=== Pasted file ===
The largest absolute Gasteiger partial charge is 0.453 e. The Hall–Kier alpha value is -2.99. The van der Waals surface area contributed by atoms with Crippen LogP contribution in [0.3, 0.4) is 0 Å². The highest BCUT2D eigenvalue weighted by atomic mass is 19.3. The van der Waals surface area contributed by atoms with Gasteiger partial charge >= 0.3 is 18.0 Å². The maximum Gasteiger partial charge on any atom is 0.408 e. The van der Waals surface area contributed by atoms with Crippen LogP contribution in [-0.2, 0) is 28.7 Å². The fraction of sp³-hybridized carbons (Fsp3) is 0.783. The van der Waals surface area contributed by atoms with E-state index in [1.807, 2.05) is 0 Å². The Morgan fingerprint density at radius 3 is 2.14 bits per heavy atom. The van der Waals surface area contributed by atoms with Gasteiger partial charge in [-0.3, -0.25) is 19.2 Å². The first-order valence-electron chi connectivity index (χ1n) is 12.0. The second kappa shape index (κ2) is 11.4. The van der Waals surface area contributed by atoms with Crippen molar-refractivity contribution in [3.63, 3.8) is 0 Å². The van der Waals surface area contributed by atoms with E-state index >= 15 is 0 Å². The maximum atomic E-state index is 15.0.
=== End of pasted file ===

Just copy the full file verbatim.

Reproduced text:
The largest absolute Gasteiger partial charge is 0.453 e. The Hall–Kier alpha value is -2.99. The van der Waals surface area contributed by atoms with Crippen LogP contribution in [0.3, 0.4) is 0 Å². The highest BCUT2D eigenvalue weighted by atomic mass is 19.3. The van der Waals surface area contributed by atoms with Gasteiger partial charge >= 0.3 is 18.0 Å². The maximum Gasteiger partial charge on any atom is 0.408 e. The van der Waals surface area contributed by atoms with Crippen LogP contribution in [-0.2, 0) is 28.7 Å². The fraction of sp³-hybridized carbons (Fsp3) is 0.783. The van der Waals surface area contributed by atoms with E-state index in [1.807, 2.05) is 0 Å². The Morgan fingerprint density at radius 3 is 2.14 bits per heavy atom. The van der Waals surface area contributed by atoms with Gasteiger partial charge in [-0.3, -0.25) is 19.2 Å². The first-order valence-electron chi connectivity index (χ1n) is 12.0. The second kappa shape index (κ2) is 11.4. The van der Waals surface area contributed by atoms with Crippen molar-refractivity contribution in [3.63, 3.8) is 0 Å². The van der Waals surface area contributed by atoms with E-state index >= 15 is 0 Å². The maximum atomic E-state index is 15.0.